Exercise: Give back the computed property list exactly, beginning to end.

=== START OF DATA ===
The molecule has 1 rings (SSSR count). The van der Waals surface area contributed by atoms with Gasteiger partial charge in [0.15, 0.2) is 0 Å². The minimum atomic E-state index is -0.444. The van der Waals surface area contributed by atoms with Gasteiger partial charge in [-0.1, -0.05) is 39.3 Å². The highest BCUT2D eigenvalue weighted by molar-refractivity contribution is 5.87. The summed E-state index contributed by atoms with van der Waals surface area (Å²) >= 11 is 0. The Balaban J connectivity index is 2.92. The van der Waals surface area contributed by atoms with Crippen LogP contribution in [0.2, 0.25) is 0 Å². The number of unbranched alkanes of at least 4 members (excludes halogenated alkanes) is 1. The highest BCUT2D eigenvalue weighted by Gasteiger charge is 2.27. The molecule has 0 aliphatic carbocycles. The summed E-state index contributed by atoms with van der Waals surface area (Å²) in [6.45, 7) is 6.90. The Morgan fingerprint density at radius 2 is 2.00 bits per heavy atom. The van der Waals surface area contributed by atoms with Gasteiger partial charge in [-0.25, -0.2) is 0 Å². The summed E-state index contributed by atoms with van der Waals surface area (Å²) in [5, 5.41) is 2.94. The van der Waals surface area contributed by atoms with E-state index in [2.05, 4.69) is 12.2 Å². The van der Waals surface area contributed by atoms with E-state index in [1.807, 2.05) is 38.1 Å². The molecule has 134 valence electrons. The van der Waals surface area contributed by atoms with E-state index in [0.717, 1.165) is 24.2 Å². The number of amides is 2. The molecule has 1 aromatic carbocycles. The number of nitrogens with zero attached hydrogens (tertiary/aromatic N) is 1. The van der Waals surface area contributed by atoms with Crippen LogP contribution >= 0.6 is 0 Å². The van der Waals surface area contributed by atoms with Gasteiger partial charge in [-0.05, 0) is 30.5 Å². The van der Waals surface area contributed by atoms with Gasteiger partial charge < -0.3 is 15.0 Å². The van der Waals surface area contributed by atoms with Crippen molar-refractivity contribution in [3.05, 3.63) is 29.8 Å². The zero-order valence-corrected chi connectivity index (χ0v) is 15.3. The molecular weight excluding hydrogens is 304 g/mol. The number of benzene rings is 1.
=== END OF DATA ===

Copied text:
The molecule has 1 rings (SSSR count). The van der Waals surface area contributed by atoms with Gasteiger partial charge in [0.15, 0.2) is 0 Å². The minimum atomic E-state index is -0.444. The van der Waals surface area contributed by atoms with Gasteiger partial charge in [-0.1, -0.05) is 39.3 Å². The highest BCUT2D eigenvalue weighted by molar-refractivity contribution is 5.87. The summed E-state index contributed by atoms with van der Waals surface area (Å²) >= 11 is 0. The Balaban J connectivity index is 2.92. The van der Waals surface area contributed by atoms with Crippen LogP contribution in [0.2, 0.25) is 0 Å². The number of unbranched alkanes of at least 4 members (excludes halogenated alkanes) is 1. The highest BCUT2D eigenvalue weighted by Gasteiger charge is 2.27. The molecule has 0 aliphatic carbocycles. The summed E-state index contributed by atoms with van der Waals surface area (Å²) in [6.45, 7) is 6.90. The Morgan fingerprint density at radius 2 is 2.00 bits per heavy atom. The van der Waals surface area contributed by atoms with Gasteiger partial charge in [-0.25, -0.2) is 0 Å². The summed E-state index contributed by atoms with van der Waals surface area (Å²) in [5, 5.41) is 2.94. The van der Waals surface area contributed by atoms with E-state index in [2.05, 4.69) is 12.2 Å². The van der Waals surface area contributed by atoms with E-state index in [1.807, 2.05) is 38.1 Å². The molecule has 134 valence electrons. The van der Waals surface area contributed by atoms with E-state index in [0.717, 1.165) is 24.2 Å². The number of amides is 2. The molecule has 1 aromatic carbocycles. The number of nitrogens with zero attached hydrogens (tertiary/aromatic N) is 1. The van der Waals surface area contributed by atoms with Crippen LogP contribution >= 0.6 is 0 Å². The van der Waals surface area contributed by atoms with Gasteiger partial charge in [-0.05, 0) is 30.5 Å². The van der Waals surface area contributed by atoms with Gasteiger partial charge < -0.3 is 15.0 Å². The van der Waals surface area contributed by atoms with Crippen molar-refractivity contribution in [3.05, 3.63) is 29.8 Å². The zero-order valence-corrected chi connectivity index (χ0v) is 15.3. The molecular weight excluding hydrogens is 304 g/mol. The number of benzene rings is 1.